Snow: the marvel of frozen water

Credit: Electron and Confocal Microscopy Laboratory, Agricultural Research Service, U. S. Department of Agriculture

From my unplowed street in New York City last week, two feet of beautiful fluffy white stuff morphed into frustration if you actually needed to leave the house. But secretly snow still reduces me to an 8-year-old child every time I see a few flakes. I grew up in Florida where I rarely saw a few pellets and never made a snowman or snowangels until sometime in college. Nor did I have to shovel  the disappointing aftermath, gray ice-slush hunks of industrialism on asphalt.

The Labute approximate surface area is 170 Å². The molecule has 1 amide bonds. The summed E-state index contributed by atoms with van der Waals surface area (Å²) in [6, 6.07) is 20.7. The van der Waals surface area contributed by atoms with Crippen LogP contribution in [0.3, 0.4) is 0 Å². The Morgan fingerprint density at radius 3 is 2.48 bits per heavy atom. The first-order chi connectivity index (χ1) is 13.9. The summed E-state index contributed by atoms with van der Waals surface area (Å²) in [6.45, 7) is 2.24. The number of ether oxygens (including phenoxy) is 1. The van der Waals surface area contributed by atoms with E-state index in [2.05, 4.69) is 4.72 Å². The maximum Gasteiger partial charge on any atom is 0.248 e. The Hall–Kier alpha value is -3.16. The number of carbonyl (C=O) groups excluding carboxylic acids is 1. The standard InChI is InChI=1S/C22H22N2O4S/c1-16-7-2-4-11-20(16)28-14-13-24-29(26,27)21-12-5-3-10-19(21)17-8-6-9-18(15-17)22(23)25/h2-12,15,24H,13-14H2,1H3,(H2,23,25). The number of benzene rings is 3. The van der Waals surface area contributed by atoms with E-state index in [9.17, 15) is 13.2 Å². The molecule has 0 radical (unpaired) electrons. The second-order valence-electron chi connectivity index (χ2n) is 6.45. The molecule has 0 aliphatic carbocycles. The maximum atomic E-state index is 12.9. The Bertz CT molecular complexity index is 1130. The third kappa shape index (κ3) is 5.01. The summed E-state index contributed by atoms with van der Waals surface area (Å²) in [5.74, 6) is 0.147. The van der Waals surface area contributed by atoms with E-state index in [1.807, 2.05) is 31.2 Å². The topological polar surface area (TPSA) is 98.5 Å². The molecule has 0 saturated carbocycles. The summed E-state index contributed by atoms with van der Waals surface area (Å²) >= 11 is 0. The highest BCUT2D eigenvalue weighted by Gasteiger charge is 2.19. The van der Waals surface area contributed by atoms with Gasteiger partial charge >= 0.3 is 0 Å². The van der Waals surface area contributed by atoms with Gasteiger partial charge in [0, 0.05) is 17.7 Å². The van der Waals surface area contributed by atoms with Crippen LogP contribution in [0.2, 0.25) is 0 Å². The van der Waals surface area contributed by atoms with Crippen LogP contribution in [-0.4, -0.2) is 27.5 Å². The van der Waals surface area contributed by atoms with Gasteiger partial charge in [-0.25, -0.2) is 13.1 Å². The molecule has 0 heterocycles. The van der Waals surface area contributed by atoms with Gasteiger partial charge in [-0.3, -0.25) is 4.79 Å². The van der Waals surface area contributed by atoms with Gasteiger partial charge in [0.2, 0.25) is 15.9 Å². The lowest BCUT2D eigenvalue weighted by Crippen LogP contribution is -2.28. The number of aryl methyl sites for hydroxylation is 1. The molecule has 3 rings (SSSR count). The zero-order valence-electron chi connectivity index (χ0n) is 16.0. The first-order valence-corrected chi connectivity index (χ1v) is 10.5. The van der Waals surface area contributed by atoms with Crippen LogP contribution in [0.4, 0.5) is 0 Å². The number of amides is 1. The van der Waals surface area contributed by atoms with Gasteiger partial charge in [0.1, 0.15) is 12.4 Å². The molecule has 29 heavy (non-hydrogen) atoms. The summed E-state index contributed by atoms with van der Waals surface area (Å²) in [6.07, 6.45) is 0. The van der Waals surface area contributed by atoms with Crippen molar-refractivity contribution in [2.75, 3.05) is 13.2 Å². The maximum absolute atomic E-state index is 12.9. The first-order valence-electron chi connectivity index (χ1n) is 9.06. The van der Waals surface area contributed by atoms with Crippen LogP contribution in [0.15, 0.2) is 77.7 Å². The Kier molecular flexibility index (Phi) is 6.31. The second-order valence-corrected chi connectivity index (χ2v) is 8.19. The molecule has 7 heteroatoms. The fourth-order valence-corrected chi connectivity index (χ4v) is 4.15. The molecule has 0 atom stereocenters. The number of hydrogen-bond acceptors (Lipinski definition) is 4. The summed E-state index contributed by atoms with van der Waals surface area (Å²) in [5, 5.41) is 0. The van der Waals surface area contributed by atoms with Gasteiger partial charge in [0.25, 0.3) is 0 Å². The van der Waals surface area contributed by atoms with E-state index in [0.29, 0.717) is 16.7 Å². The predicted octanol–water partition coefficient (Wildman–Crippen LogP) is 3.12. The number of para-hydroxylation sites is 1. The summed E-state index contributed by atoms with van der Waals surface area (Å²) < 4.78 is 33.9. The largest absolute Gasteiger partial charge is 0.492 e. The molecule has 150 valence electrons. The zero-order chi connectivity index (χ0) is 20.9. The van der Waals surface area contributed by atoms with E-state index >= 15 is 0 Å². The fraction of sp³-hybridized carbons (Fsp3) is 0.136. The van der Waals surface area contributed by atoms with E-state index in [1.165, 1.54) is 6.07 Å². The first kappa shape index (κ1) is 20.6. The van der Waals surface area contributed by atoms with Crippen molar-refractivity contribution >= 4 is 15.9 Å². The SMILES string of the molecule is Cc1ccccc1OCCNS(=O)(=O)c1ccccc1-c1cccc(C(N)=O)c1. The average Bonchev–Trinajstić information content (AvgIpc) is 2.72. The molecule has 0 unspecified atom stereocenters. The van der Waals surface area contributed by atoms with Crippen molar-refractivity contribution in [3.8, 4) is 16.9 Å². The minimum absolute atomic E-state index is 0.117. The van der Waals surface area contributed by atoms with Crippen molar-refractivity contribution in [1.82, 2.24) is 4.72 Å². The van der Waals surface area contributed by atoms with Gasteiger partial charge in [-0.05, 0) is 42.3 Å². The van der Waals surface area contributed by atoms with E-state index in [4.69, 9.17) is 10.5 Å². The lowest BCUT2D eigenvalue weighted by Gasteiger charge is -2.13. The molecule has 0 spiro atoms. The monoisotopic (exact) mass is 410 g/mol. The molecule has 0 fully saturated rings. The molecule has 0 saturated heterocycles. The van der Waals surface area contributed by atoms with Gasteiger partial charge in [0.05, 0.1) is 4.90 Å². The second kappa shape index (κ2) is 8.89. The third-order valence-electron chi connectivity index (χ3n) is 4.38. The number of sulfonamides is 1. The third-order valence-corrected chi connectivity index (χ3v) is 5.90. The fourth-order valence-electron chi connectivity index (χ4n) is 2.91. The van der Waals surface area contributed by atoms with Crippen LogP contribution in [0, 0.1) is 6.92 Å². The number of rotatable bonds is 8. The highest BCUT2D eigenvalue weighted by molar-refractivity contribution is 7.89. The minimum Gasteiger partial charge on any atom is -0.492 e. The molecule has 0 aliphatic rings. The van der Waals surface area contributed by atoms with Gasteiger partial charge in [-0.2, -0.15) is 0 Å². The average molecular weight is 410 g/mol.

Snowflakes form six-sided moments of magic that come and then waft away, forcing us to slow down, whether we want to or not.

I’m not the only one who got swept away with the snow this week.

For the final truth about snowflakes is that they become more individual as they fall—that, buffeted by wind and time, they are translated, as if by magic, into ever more strange and complex patterns, until, at last, like us, they touch earth. Then, like us, they melt.

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